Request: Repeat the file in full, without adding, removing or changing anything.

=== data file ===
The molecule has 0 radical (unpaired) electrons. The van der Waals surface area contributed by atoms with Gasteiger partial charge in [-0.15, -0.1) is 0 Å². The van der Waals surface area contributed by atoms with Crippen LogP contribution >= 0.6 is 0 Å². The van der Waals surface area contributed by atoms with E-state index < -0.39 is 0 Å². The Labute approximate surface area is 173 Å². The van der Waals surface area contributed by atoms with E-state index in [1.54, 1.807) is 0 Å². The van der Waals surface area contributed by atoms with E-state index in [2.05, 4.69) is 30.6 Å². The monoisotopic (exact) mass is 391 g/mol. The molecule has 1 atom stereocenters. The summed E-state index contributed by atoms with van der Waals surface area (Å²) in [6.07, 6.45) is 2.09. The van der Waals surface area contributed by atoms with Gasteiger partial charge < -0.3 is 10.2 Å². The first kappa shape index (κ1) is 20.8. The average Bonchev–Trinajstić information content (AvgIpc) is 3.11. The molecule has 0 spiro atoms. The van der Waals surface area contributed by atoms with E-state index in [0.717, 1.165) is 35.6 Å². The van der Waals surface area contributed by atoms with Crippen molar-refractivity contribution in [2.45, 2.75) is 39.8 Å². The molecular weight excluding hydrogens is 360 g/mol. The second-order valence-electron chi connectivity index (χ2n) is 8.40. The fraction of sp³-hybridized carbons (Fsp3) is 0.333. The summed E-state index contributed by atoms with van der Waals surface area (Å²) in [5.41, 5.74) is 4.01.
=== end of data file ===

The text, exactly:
The molecule has 0 radical (unpaired) electrons. The van der Waals surface area contributed by atoms with Gasteiger partial charge in [-0.15, -0.1) is 0 Å². The van der Waals surface area contributed by atoms with Crippen LogP contribution >= 0.6 is 0 Å². The van der Waals surface area contributed by atoms with E-state index < -0.39 is 0 Å². The Labute approximate surface area is 173 Å². The van der Waals surface area contributed by atoms with E-state index in [1.54, 1.807) is 0 Å². The van der Waals surface area contributed by atoms with E-state index in [2.05, 4.69) is 30.6 Å². The monoisotopic (exact) mass is 391 g/mol. The molecule has 1 atom stereocenters. The summed E-state index contributed by atoms with van der Waals surface area (Å²) in [6.07, 6.45) is 2.09. The van der Waals surface area contributed by atoms with Gasteiger partial charge < -0.3 is 10.2 Å². The first kappa shape index (κ1) is 20.8. The average Bonchev–Trinajstić information content (AvgIpc) is 3.11. The molecule has 0 spiro atoms. The van der Waals surface area contributed by atoms with E-state index in [0.717, 1.165) is 35.6 Å². The van der Waals surface area contributed by atoms with Crippen molar-refractivity contribution in [2.45, 2.75) is 39.8 Å². The molecular weight excluding hydrogens is 360 g/mol. The second-order valence-electron chi connectivity index (χ2n) is 8.40. The fraction of sp³-hybridized carbons (Fsp3) is 0.333. The summed E-state index contributed by atoms with van der Waals surface area (Å²) in [5.41, 5.74) is 4.01.